With whom should the children live?
When parents separate, one of their first and main concerns is for the children of the family. Generally speaking, most parents can resolve issues about where the children are going to live and when the children are going to spend time with each parent between themselves. They do not need the intervention of the Court and certainly the Court does not want to make any Orders in respect of the children of the family unless it absolutely has to. Parents will always be encouraged to try to reach an agreement about how they are going to co-parent their children towards adulthood.
On occasion, however, that is simply not possible. Some parents can lose sight of the fact that children need to spend good quality time with each parent (unless there is a very serious reason as to why that should not happen). In addition, the parent with whom the children mainly live may want or need to move some distance away from the family home where the children grew up. It is on these occasions particularly that parents may need to issue court applications to formalise contact and the living arrangements for the children.
Historically, the Court would generally order that the children would live with one parent and for the children to have contact with the other parent.
In some situations, however, this arrangement left many parents who had a Contact Order feeling like a ‘second-rate parent’: one that was not deemed responsible enough to have their children live with them.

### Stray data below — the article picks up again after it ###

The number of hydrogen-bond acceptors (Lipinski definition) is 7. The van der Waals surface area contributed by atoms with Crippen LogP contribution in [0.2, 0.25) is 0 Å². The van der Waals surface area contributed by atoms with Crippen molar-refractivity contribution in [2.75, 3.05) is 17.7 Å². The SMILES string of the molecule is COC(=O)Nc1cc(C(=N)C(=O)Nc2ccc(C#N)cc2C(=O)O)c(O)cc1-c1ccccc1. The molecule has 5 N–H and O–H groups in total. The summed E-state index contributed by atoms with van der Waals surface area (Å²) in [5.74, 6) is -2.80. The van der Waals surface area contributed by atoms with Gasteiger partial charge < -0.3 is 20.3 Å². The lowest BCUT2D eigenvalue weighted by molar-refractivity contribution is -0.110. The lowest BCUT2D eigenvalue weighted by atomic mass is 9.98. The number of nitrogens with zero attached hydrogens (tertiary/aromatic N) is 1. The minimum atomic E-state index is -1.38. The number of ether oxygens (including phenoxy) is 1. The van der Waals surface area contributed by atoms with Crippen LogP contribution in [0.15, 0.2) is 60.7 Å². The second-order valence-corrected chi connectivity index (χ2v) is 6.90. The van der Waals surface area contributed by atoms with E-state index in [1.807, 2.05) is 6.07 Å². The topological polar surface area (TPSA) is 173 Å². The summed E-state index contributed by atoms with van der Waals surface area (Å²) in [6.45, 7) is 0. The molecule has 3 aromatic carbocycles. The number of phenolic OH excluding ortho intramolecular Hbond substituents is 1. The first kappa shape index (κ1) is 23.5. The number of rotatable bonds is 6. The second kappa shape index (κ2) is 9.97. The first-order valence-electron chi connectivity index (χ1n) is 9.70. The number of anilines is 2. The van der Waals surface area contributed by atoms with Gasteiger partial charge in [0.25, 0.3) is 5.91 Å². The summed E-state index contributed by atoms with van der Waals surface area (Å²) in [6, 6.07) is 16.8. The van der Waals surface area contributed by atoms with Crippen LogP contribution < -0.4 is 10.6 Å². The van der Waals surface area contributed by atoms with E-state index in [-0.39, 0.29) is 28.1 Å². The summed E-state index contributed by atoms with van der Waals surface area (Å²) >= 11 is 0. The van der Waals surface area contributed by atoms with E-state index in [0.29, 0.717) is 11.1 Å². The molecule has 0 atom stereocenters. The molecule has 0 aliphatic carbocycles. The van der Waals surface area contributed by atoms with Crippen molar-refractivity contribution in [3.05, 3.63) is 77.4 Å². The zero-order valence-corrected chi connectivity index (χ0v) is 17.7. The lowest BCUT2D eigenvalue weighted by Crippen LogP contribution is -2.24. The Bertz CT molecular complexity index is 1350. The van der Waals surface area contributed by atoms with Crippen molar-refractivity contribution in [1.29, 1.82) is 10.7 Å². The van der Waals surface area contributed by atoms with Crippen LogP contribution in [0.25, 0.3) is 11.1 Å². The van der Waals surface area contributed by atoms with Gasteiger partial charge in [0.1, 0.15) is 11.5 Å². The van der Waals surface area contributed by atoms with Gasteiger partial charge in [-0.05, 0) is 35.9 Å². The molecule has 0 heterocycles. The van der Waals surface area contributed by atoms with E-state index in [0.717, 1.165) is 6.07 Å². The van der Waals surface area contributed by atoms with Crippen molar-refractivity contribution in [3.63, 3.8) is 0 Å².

In appropriate circumstances, this position is now changing. The Court is moving towards making Orders for shared living arrangements in respect of the children. The aim of such Orders is to reflect the reality of the children’s living arrangements, namely that the children live with both parents. The Order will set out a schedule of when the children will be with each parent. It does not necessarily mean, however, that the children will spend an equal amount of time with each parent. The practicalities of this can make it extremely difficult to try to equally divide up a week between two parents. Rather, the aim of an Order for ‘shared care’ is to clarify that the children will live with both parents, even if they are predominantly with one parent during the school week. Such arrangements can also be relevant for children whose parents live some distance apart and indeed it may be very important for the Court to make an Order for ‘shared care’ in such cases, so that the parent who is left behind is still considered to have equal responsibility for the children.